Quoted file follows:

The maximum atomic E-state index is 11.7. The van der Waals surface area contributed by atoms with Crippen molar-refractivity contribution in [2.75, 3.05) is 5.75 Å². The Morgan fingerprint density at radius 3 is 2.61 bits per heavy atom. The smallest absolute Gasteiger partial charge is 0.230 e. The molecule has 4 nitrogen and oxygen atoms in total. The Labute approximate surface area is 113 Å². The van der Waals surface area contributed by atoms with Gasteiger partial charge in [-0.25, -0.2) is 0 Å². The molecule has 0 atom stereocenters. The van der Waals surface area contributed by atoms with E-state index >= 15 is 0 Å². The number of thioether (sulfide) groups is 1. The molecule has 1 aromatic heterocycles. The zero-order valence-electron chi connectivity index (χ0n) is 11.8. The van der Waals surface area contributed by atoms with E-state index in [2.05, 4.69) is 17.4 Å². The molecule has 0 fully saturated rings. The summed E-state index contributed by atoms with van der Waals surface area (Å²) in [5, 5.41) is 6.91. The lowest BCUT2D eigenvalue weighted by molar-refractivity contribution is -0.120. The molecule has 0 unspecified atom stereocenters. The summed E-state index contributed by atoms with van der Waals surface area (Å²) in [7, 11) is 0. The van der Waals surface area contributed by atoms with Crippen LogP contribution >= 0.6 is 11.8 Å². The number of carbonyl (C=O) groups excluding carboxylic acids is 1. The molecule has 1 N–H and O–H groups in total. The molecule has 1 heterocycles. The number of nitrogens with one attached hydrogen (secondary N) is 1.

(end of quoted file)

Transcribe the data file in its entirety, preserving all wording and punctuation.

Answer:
The maximum atomic E-state index is 11.7. The van der Waals surface area contributed by atoms with Crippen molar-refractivity contribution in [2.75, 3.05) is 5.75 Å². The Morgan fingerprint density at radius 3 is 2.61 bits per heavy atom. The smallest absolute Gasteiger partial charge is 0.230 e. The molecule has 4 nitrogen and oxygen atoms in total. The Labute approximate surface area is 113 Å². The van der Waals surface area contributed by atoms with Gasteiger partial charge in [-0.25, -0.2) is 0 Å². The molecule has 0 atom stereocenters. The van der Waals surface area contributed by atoms with E-state index >= 15 is 0 Å². The number of thioether (sulfide) groups is 1. The molecule has 1 aromatic heterocycles. The zero-order valence-electron chi connectivity index (χ0n) is 11.8. The van der Waals surface area contributed by atoms with E-state index in [2.05, 4.69) is 17.4 Å². The molecule has 0 fully saturated rings. The summed E-state index contributed by atoms with van der Waals surface area (Å²) in [5, 5.41) is 6.91. The lowest BCUT2D eigenvalue weighted by molar-refractivity contribution is -0.120. The molecule has 0 unspecified atom stereocenters. The summed E-state index contributed by atoms with van der Waals surface area (Å²) in [7, 11) is 0. The van der Waals surface area contributed by atoms with Crippen LogP contribution >= 0.6 is 11.8 Å². The number of carbonyl (C=O) groups excluding carboxylic acids is 1. The molecule has 1 N–H and O–H groups in total. The molecule has 1 heterocycles. The number of nitrogens with one attached hydrogen (secondary N) is 1.